Reports from Striking University of California Philosophy Graduate Students
A strike by approximately 48,000 academic workers at the University of California’s 10 campuses is in its second week. The main issue is compensation, with graduate workers and others calling for major pay increases, improved parental leave and benefits, subsidies for public transportation, research funding, support for international scholars, and increased support for disabled researchers.
The following guest post was put together by Dallas Amico, a graduate student in philosophy UC San Diego. It includes comments from philosophy graduate students across the UC system and further information about the strike.
Reports from Striking University of California Philosophy Graduate Students
Laborers across the University of California system have gone on strike. Below you will find stories from philosophy graduate students who have gone on strike. You will also find information about the nature of the strike, why it has near universal support amongst union-represented workers, and about the University of California’s illegal behavior and woefully inadequate economic proposals.
Stories from Philosophy Graduate Students (part 1)
During my time in San Diego I’ve always spent more than 50% of my income on rent. My landlord recently raised my rent so I’m now paying about 75% of my income on rent. I simply can’t afford that. I’m trying to find a place to move, but it’s nearly impossible to find a place. Not just a place that’s safe or reasonably close to campus. It’s nearly impossible just to find a place, any place, that I can afford with my stipend. I work full-time over the summer and try to find ways to make extra money during the academic year, all just to be able to pay my bills. It’s undeniable that I would be a better philosopher and better teacher if I had been able to spend those countless hours doing what I came to UCSD to do instead of spending that time trying to survive. It harms grad students, our departments, the students we teach, our universities, and the discipline of philosophy as a whole when grad students are forced to spend inordinate amounts of time making extra money instead of focusing on our work. That’s why we need more money. ~ UCSD Philosophy Graduate Student
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In my first year in the PhD program, I rented a room 25 miles away from the university where housing is cheaper. It was a 4 bedroom, one bathroom house with seven people living in it. I couldn’t afford a car, so my daily round-trip commute was 4 hours by train and e-bike. There weren’t public transportation options to get to and from the train station, so it was over 20 miles of biking per day round trip. It was exhausting. Because the commute took so much time, I would often leave the house at 5:30am and not get home until after 8pm. There weren’t many bicycle lanes on my route, and it was nerve-wracking to have to bicycle on the shoulders of busy roads in the dark. My daily commute also involved crossing a drainage ditch and climbing over a low chain link fence with my bike because the only alternatives were the freeway, where bikes aren’t allowed, or a 2-mile detour. I had hardly any time for my own research because in addition to the commute, I was the only TA for a class of 120 students in which I was doing more than the 20 hours per week that we are paid for.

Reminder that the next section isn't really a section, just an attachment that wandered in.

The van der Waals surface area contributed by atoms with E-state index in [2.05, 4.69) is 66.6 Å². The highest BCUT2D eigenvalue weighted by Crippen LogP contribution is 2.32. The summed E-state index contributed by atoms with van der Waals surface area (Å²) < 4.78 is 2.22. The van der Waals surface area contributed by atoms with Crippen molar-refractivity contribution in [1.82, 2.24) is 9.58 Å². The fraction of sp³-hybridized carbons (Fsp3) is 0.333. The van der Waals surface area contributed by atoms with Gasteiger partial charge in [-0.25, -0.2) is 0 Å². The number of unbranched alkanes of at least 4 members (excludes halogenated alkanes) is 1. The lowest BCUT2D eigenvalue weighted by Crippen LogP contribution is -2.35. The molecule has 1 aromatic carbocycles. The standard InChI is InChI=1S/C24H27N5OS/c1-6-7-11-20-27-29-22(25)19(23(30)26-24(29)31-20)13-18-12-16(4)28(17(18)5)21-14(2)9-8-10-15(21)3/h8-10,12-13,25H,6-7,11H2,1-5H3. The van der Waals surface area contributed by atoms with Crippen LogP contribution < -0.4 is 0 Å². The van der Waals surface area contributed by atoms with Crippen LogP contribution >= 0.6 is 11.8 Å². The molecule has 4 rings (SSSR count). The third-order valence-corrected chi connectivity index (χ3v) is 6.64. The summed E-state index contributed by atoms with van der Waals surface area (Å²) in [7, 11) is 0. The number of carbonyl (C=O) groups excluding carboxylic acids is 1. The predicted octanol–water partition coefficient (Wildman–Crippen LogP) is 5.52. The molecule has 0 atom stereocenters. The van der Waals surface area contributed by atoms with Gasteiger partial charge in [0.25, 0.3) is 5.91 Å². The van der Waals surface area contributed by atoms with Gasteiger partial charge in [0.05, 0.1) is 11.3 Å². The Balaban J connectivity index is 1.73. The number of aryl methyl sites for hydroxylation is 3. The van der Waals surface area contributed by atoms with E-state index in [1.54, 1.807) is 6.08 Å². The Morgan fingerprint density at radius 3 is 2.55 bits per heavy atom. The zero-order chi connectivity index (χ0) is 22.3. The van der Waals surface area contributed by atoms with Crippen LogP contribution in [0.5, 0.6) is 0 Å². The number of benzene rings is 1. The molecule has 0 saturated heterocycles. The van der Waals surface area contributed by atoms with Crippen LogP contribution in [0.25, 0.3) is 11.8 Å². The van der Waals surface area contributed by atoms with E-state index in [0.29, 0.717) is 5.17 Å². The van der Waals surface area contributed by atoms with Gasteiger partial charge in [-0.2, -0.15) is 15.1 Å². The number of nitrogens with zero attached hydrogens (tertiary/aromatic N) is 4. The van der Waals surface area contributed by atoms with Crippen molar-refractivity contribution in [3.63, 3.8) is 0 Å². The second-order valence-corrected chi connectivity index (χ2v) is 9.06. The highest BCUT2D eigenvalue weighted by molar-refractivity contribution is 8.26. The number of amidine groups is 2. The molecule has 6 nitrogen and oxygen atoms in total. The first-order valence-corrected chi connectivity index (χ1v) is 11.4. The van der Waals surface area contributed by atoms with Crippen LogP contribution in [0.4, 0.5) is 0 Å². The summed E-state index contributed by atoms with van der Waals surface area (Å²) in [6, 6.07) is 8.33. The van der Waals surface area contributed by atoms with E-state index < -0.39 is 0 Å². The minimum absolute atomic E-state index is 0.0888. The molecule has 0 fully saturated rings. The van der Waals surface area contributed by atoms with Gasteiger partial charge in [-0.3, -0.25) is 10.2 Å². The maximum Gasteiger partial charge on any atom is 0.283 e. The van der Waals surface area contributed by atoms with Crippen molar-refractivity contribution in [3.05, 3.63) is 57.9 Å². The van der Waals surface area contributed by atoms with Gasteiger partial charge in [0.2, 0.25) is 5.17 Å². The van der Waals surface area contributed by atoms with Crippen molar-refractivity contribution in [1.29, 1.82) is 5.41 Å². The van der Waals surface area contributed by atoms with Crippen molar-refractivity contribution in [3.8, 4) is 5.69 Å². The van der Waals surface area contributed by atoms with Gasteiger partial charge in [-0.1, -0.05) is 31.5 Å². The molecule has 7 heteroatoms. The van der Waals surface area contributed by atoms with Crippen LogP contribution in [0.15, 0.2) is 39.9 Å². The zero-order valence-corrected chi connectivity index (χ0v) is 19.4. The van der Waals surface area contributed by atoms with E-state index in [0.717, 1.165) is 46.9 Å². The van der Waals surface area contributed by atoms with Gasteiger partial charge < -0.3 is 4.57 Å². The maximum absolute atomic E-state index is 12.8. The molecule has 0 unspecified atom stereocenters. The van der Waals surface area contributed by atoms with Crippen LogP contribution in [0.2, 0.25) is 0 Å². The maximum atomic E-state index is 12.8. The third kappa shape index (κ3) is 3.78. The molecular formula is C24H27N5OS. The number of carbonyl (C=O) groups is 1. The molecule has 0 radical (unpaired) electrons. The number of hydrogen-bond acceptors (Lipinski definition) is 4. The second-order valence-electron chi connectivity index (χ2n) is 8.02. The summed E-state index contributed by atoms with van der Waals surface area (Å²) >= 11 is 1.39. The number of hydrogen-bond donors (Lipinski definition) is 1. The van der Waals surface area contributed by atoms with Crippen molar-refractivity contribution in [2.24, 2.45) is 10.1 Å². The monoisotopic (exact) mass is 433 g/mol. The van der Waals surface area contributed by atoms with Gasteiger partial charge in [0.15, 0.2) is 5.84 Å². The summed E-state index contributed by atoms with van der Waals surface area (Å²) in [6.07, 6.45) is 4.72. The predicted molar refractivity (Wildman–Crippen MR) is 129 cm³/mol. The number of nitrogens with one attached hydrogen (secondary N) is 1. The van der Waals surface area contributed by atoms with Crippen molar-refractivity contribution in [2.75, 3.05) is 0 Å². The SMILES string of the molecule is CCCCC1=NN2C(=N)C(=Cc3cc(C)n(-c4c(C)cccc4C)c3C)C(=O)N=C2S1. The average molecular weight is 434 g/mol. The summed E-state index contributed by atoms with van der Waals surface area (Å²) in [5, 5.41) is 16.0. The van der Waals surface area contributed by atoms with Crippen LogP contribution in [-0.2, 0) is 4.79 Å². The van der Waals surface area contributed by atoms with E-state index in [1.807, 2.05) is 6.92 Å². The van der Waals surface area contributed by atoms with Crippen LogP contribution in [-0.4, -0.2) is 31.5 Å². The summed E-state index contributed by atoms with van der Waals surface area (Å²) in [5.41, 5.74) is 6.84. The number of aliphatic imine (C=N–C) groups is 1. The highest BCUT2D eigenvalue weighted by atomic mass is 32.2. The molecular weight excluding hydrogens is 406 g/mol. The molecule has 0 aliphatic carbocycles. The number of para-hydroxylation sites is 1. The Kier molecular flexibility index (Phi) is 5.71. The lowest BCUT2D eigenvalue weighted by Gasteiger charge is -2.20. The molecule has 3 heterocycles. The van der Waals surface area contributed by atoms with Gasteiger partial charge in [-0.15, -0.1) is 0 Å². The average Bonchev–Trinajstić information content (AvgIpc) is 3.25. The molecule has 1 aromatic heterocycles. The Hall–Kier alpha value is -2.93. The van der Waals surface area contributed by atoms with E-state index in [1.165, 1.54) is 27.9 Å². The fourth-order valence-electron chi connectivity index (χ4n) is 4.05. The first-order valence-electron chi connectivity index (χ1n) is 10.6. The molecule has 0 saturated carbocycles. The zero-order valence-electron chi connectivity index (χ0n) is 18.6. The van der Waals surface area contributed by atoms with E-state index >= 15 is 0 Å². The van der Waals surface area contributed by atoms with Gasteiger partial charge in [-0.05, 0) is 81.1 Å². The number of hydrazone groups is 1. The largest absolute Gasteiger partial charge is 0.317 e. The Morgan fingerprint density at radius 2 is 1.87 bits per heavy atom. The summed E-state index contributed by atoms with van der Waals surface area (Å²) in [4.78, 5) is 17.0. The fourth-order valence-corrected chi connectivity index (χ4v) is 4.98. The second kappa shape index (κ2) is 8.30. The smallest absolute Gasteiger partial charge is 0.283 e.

When the pandemic started and the university switched to remote learning, I moved into a van. For about 6 months I either stealth camped along roads or parked on public land. When the logistics of finding a place to park every night became too time consuming, I parked outside a family member’s home in a different county. They have no driveway, so the parking spot is on a public road and living there in a van is illegal.
If I were paid more, I would rent a room instead of living in the van. The roof leaks and I have to cover it with a tarp when it rains. I constantly have to hide the fact that the van is being lived in. I still have a long commute because there aren’t places to park a van overnight near my university. It’s also stressful; vandwelling is criminalized in most cities in California and it’s mentally taxing to have a living situation that is technically illegal. I’ve had the police knock on my door twice. Living in a van means never fully “turning off”; you are always slightly alert, ready for someone to knock on your door and ask you to move.